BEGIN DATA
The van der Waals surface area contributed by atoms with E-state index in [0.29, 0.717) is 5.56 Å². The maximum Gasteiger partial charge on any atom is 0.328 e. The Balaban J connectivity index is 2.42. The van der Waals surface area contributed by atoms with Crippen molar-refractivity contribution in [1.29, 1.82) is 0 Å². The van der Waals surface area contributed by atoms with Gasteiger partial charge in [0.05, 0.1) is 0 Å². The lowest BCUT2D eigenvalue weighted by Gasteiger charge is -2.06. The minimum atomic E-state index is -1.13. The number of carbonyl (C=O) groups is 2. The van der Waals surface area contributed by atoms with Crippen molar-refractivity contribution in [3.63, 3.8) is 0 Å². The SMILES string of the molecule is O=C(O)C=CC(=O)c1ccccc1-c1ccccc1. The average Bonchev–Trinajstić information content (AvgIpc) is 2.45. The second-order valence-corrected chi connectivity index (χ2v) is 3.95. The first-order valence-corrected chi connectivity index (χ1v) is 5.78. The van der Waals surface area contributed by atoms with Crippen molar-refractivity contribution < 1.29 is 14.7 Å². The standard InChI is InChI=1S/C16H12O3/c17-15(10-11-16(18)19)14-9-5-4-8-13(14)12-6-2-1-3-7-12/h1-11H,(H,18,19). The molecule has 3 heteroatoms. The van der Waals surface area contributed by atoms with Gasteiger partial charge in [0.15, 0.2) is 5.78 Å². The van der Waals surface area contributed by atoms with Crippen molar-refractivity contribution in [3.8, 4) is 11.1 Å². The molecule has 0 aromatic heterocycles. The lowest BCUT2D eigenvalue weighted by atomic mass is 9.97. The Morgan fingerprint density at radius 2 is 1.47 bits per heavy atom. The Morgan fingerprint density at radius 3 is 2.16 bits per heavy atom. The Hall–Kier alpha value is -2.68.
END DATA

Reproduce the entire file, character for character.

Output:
The van der Waals surface area contributed by atoms with E-state index in [0.29, 0.717) is 5.56 Å². The maximum Gasteiger partial charge on any atom is 0.328 e. The Balaban J connectivity index is 2.42. The van der Waals surface area contributed by atoms with Crippen molar-refractivity contribution in [1.29, 1.82) is 0 Å². The van der Waals surface area contributed by atoms with Gasteiger partial charge in [0.05, 0.1) is 0 Å². The lowest BCUT2D eigenvalue weighted by Gasteiger charge is -2.06. The minimum atomic E-state index is -1.13. The number of carbonyl (C=O) groups is 2. The van der Waals surface area contributed by atoms with Crippen molar-refractivity contribution in [3.63, 3.8) is 0 Å². The SMILES string of the molecule is O=C(O)C=CC(=O)c1ccccc1-c1ccccc1. The average Bonchev–Trinajstić information content (AvgIpc) is 2.45. The second-order valence-corrected chi connectivity index (χ2v) is 3.95. The first-order valence-corrected chi connectivity index (χ1v) is 5.78. The van der Waals surface area contributed by atoms with Crippen molar-refractivity contribution < 1.29 is 14.7 Å². The standard InChI is InChI=1S/C16H12O3/c17-15(10-11-16(18)19)14-9-5-4-8-13(14)12-6-2-1-3-7-12/h1-11H,(H,18,19). The molecule has 3 heteroatoms. The van der Waals surface area contributed by atoms with Gasteiger partial charge in [0.15, 0.2) is 5.78 Å². The van der Waals surface area contributed by atoms with Crippen molar-refractivity contribution in [3.8, 4) is 11.1 Å². The molecule has 0 aromatic heterocycles. The lowest BCUT2D eigenvalue weighted by atomic mass is 9.97. The Morgan fingerprint density at radius 2 is 1.47 bits per heavy atom. The Morgan fingerprint density at radius 3 is 2.16 bits per heavy atom. The Hall–Kier alpha value is -2.68.